Phasing out resource officers in DC schools to continue as planned

School resource officers are one step closer to being phased out in the District’s public schools.

In an 8-5 vote Tuesday, the D.C. Council stuck with a plan to gradually reduce the number of school resource officers in public and charter schools from 60 personnel starting July 1 of this year, to 40 personnel in 2023, then 20 personnel by 2024, ending the program altogether by 2025.



The vote was taken as a part of a broader budget discussion. Mayor Muriel Bowser put forward a subtitle to the budget that would keep the SRO program in place as-is for the upcoming fiscal year, which begins July 1. The SRO program is run by the D.C. police.

A second vote on the proposed budget is set for May 24.

“It’s important to note here: They didn’t ask for more time. They didn’t ask for more money. They didn’t lay out a plan or a vision for alternatives that they would like,” Ward 6 Councilmember Charles Allen said.

“They’re just telling us to scrap the plan because they’re not interested in creating that more holistic non-law enforcement approach to school safety.”

The move was taken from a report issued by the D.C. Police Reform Commission in April 2021 suggesting the police presence in schools be eliminated and replaced with professionals in “positive youth development.”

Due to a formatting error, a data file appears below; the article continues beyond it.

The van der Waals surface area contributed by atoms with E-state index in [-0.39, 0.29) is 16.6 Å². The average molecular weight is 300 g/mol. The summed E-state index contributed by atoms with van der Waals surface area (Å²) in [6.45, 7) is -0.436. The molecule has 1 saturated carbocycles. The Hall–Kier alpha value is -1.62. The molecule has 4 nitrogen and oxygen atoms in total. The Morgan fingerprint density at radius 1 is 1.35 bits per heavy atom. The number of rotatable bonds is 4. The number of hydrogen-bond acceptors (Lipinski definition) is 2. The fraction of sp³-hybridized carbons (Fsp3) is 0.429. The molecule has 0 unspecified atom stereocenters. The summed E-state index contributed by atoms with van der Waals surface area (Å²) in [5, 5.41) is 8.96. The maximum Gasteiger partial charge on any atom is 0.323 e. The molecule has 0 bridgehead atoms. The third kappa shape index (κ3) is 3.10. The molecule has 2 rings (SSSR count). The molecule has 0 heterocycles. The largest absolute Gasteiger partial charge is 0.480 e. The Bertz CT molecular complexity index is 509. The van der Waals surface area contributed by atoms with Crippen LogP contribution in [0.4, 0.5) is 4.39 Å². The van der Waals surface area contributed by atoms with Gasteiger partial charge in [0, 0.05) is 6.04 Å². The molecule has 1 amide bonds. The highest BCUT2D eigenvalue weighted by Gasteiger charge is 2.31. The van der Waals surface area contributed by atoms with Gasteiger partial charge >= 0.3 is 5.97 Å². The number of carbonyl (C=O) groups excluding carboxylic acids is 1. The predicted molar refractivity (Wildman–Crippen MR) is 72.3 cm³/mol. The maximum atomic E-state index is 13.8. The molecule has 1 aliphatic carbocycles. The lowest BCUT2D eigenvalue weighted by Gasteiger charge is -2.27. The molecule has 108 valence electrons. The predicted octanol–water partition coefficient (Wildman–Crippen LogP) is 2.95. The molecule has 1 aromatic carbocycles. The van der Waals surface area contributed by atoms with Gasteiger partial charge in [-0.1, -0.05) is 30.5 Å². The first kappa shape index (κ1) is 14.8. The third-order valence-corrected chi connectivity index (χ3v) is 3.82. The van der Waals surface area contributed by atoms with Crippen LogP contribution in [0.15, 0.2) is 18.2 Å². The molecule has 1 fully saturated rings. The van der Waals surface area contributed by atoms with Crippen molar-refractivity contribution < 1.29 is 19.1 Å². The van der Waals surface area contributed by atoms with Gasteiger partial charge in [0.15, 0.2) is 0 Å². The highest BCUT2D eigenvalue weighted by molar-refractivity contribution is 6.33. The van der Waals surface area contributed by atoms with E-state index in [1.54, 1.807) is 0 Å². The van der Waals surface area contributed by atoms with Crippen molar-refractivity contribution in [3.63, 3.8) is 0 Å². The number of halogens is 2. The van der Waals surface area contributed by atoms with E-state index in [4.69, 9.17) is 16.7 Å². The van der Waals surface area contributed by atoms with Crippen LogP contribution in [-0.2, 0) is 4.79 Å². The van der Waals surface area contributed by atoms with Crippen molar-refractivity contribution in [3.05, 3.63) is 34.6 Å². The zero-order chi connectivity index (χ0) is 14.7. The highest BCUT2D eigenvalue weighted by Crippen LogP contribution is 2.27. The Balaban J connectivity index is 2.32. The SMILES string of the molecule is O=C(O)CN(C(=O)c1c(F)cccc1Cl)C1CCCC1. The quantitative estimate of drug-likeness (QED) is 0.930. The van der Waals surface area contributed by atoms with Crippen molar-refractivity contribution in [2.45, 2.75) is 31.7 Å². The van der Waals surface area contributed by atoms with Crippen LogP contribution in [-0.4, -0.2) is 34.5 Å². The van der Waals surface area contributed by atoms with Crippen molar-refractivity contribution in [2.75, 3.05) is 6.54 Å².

That would include trained educators, counselors and mediators, according to Allen.

A majority of school leaders who testified at a hearing last month were in favor of keeping the program. On Tuesday, supporters of Bowser’s effort to keep SRO funding cited the violent atmosphere they say has overtaken the city.

“Our city and its schools are experiencing a frightening surge in crime and violence perpetrated by students, parents and other members of our local communities,” Council Chair Phil Mendelson said. “Amid this crime wave driven largely by juvenile offenders, our members and other school staff are scared for their safety.”

Ward 8 Councilmember Trayon White mentioned he met with 75 juveniles over the weekend, and said their top two concerns were safety in schools and safe transportation to and from school.

He also told a constituent’s story about how a fight among students caused multiple parents to visit the school to check on their children, and then a fight broke out among the parents who had arrived.

“This the climate that we’re in right now,” White said.

Allen and others, however, criticized the SRO program as ineffective.

“The argument I’m hearing is that violence is spreading in our schools right now … we have SROs floating around our schools. Therefore, the current system is not working to keep our students safe,” Councilmember Robert White said.

“So if the current system is not working to keep our students safe, and our argument is that our best bet to keep students safe is to keep doing the same thing, then we are fundamentally missing the point.”

Matthew Delaney

Matt Delaney is a digital web writer/editor who joined WTOP in 2020.

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